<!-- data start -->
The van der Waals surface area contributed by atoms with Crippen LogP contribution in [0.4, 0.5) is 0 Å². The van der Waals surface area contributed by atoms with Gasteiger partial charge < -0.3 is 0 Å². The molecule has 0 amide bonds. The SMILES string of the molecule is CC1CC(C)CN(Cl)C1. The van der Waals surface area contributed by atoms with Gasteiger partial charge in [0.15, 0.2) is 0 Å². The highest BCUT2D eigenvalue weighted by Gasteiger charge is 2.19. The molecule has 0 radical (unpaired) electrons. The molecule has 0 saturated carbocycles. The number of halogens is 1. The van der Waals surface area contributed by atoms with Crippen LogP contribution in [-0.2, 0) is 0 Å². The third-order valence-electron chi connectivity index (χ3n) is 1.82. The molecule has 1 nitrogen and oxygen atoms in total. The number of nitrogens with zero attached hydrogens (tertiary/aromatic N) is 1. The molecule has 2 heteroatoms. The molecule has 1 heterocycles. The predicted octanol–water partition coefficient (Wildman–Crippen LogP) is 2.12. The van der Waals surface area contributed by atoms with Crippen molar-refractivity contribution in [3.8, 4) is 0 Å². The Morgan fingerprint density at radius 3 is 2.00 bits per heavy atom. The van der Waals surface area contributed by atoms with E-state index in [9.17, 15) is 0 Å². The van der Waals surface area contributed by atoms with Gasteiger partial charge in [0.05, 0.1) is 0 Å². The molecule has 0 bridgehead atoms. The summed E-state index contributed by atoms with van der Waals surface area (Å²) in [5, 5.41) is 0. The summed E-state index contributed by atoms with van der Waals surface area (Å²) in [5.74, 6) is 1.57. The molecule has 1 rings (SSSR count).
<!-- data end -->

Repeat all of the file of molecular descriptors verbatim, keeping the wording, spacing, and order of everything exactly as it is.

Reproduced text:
The van der Waals surface area contributed by atoms with Crippen LogP contribution in [0.4, 0.5) is 0 Å². The van der Waals surface area contributed by atoms with Gasteiger partial charge < -0.3 is 0 Å². The molecule has 0 amide bonds. The SMILES string of the molecule is CC1CC(C)CN(Cl)C1. The van der Waals surface area contributed by atoms with Gasteiger partial charge in [0.15, 0.2) is 0 Å². The highest BCUT2D eigenvalue weighted by Gasteiger charge is 2.19. The molecule has 0 radical (unpaired) electrons. The molecule has 0 saturated carbocycles. The number of halogens is 1. The van der Waals surface area contributed by atoms with Crippen LogP contribution in [-0.2, 0) is 0 Å². The third-order valence-electron chi connectivity index (χ3n) is 1.82. The molecule has 1 nitrogen and oxygen atoms in total. The number of nitrogens with zero attached hydrogens (tertiary/aromatic N) is 1. The molecule has 2 heteroatoms. The molecule has 1 heterocycles. The predicted octanol–water partition coefficient (Wildman–Crippen LogP) is 2.12. The van der Waals surface area contributed by atoms with Crippen molar-refractivity contribution in [3.8, 4) is 0 Å². The Morgan fingerprint density at radius 3 is 2.00 bits per heavy atom. The van der Waals surface area contributed by atoms with E-state index in [9.17, 15) is 0 Å². The van der Waals surface area contributed by atoms with Gasteiger partial charge in [0.05, 0.1) is 0 Å². The molecule has 0 bridgehead atoms. The summed E-state index contributed by atoms with van der Waals surface area (Å²) in [5, 5.41) is 0. The summed E-state index contributed by atoms with van der Waals surface area (Å²) in [5.74, 6) is 1.57. The molecule has 1 rings (SSSR count).